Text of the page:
Pages: 7 (1581 words) /
Published: Mar 5th, 2013
In an old movie, a dashing adventurer hacks his way through tangled jungle vines, searching for a lost civilization. Suddenly, he stumbles upon a dark pit hidden by dense undergrowth. At the bottom of the pit stands a huge stone monument covered with strange carvings. The adventurer is thrilled when he realizes that he has chanced upon the remains of an unknown civilization that existed thousands ofyears ago.
More than three thousand years ago in the jungles near the Gulf of Mexico, the people now known as the Olmec developed a complex civilization that lasted for at least eight hundred years before mysteriously disappearing (Autry). Today, thanks to the work of many scholars and archaeologists, people from around the world can learn about the Olmecs and see the artifacts they left behind. There was no solo adventurer who, after stumbling upon Olmec monuments, immediately recognized their significance. Instead, researchers have painstakingly pieced together the story of the Olmecs. After years of puzzling finds, careful excavation, and cooperative research, most archaeologists agree that the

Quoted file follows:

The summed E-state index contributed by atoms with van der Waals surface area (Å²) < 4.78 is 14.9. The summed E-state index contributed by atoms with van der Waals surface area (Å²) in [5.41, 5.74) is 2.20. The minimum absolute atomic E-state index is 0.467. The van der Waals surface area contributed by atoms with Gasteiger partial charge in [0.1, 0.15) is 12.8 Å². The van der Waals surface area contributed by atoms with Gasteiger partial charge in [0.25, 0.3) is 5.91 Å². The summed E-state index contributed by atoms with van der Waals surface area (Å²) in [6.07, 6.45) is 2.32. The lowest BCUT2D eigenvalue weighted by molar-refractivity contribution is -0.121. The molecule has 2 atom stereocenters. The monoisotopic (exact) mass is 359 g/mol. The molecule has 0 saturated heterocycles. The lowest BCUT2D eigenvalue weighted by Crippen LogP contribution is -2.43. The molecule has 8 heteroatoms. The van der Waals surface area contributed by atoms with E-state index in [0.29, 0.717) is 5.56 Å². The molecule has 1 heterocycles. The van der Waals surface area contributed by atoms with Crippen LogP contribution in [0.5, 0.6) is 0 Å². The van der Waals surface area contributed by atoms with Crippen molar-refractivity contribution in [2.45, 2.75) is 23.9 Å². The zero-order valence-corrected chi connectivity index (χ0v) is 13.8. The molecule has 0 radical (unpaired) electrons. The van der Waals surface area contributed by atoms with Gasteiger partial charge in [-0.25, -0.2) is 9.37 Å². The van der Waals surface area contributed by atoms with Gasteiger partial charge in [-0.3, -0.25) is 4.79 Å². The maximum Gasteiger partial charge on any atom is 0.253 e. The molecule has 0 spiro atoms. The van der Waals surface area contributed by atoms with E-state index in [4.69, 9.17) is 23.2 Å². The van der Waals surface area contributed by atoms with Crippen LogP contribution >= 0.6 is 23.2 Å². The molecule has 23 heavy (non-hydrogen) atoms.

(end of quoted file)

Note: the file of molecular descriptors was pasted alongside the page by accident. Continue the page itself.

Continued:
Olmecs created one of Mesoamerica’s first highly civilized societies, a society that shaped the history and culture of the region.
Field research related to the Olmecs began around 1860 in Tres Zapotes, Mexico. Villagers there unearthed a five-foot-high stone head in a field a workman had been clearing (Stuart 95). In 1862, scholar José Melgar saw the head and, in 1869, published an article about it (Piña Chan 25). Over the years, other archaeologists wrote about discoveries of similar stone heads, old monuments, and smaller relics, which did not seem to have been created by any of the early cultures that were already documented.
Archaeologists gradually began to theorize that the objects must have come from a previously unknown ancient culture, one they called Olmec because it seemed to have been centered in Olman,
Cited: Adams, Richard E. W. Prehistoric Mesoamerica. Norman: University of Oklahoma Press, 1977. Allan, Tony, et al. Gods of Sun and Sacrifice: Aztec & Maya Myth. London: Duncan Baird, 1997. Autry, William O. “Olmec Indians.” World Book Multimedia Encyclopedia. 1995 ed. CD-ROM. WorldBook. 1995. Bower, B. “Domesticating an Ancient ‘Temple Town.’” Science News 15 Oct. 1988: 246. Carrasco, Davíd. Religions of Mesoamerica: Cosmovision and Ceremonial Centers. San Francisco: Harper, 1990. Fagan, Brian M. Kingdoms of Gold, Kingdoms of Jade. London: Thames and Hudson, 1991. Follensbee, Billie. Olmec Heads: A Product of the Americas. 4 Sept. 1996. 25 May 2000. Grove, David C. Chalcatzingo: Excavations on the Olmec Frontier. London: Thames and Hudson, 1984. Lowenstein, Tom. Mother Earth, Father Sky: Native American Myth. Myth and Mankind. 4. Time-LifeBooks, 1999. Piña Chan, Román. The Olmec: Mother Culture of Mesoamerica. New York: Rizzoli, 1989. Stuart, George E. “New Light on the Olmec.” National Geographic Nov. 1993: 88-114.